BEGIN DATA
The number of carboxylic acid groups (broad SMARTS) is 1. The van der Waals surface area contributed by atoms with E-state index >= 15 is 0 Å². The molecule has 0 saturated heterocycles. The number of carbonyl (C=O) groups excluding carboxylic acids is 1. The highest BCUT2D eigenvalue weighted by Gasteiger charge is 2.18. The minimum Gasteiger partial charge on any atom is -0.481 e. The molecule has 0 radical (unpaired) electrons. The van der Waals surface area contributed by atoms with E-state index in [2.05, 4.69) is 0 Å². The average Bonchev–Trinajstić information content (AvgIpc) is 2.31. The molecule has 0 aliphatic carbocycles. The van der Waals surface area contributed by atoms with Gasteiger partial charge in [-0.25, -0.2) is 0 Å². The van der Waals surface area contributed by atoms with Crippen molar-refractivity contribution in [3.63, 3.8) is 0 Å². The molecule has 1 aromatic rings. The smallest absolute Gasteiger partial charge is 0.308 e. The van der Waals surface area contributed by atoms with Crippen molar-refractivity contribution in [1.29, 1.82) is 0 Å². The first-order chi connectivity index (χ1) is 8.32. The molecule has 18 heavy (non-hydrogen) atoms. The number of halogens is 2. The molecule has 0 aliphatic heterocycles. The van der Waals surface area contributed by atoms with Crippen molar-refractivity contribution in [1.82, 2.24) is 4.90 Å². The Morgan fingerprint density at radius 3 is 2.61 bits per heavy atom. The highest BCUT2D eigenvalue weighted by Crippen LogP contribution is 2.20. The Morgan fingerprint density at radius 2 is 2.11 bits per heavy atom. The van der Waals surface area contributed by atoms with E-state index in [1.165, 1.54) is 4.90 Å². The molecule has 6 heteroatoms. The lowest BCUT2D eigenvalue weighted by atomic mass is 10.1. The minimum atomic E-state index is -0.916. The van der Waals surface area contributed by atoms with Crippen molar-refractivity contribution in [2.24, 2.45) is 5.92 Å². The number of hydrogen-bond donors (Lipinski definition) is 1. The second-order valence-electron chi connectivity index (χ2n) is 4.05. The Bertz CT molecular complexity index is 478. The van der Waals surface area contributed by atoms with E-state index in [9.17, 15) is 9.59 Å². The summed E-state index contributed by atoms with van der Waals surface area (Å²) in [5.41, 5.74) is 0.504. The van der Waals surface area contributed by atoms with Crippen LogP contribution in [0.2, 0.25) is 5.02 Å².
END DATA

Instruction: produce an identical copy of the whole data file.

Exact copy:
The number of carboxylic acid groups (broad SMARTS) is 1. The van der Waals surface area contributed by atoms with E-state index >= 15 is 0 Å². The molecule has 0 saturated heterocycles. The number of carbonyl (C=O) groups excluding carboxylic acids is 1. The highest BCUT2D eigenvalue weighted by Gasteiger charge is 2.18. The minimum Gasteiger partial charge on any atom is -0.481 e. The molecule has 0 radical (unpaired) electrons. The van der Waals surface area contributed by atoms with E-state index in [2.05, 4.69) is 0 Å². The average Bonchev–Trinajstić information content (AvgIpc) is 2.31. The molecule has 0 aliphatic carbocycles. The van der Waals surface area contributed by atoms with Gasteiger partial charge in [-0.25, -0.2) is 0 Å². The van der Waals surface area contributed by atoms with Crippen molar-refractivity contribution in [3.63, 3.8) is 0 Å². The molecule has 1 aromatic rings. The smallest absolute Gasteiger partial charge is 0.308 e. The van der Waals surface area contributed by atoms with Crippen molar-refractivity contribution in [1.29, 1.82) is 0 Å². The first-order chi connectivity index (χ1) is 8.32. The molecule has 18 heavy (non-hydrogen) atoms. The number of halogens is 2. The molecule has 0 aliphatic heterocycles. The van der Waals surface area contributed by atoms with Crippen molar-refractivity contribution in [1.82, 2.24) is 4.90 Å². The Morgan fingerprint density at radius 3 is 2.61 bits per heavy atom. The highest BCUT2D eigenvalue weighted by Crippen LogP contribution is 2.20. The Morgan fingerprint density at radius 2 is 2.11 bits per heavy atom. The van der Waals surface area contributed by atoms with E-state index in [1.165, 1.54) is 4.90 Å². The molecule has 6 heteroatoms. The lowest BCUT2D eigenvalue weighted by atomic mass is 10.1. The minimum atomic E-state index is -0.916. The van der Waals surface area contributed by atoms with Crippen molar-refractivity contribution in [2.24, 2.45) is 5.92 Å². The number of hydrogen-bond donors (Lipinski definition) is 1. The second-order valence-electron chi connectivity index (χ2n) is 4.05. The Bertz CT molecular complexity index is 478. The van der Waals surface area contributed by atoms with E-state index in [9.17, 15) is 9.59 Å². The summed E-state index contributed by atoms with van der Waals surface area (Å²) in [5.41, 5.74) is 0.504. The van der Waals surface area contributed by atoms with Crippen LogP contribution in [0.2, 0.25) is 5.02 Å².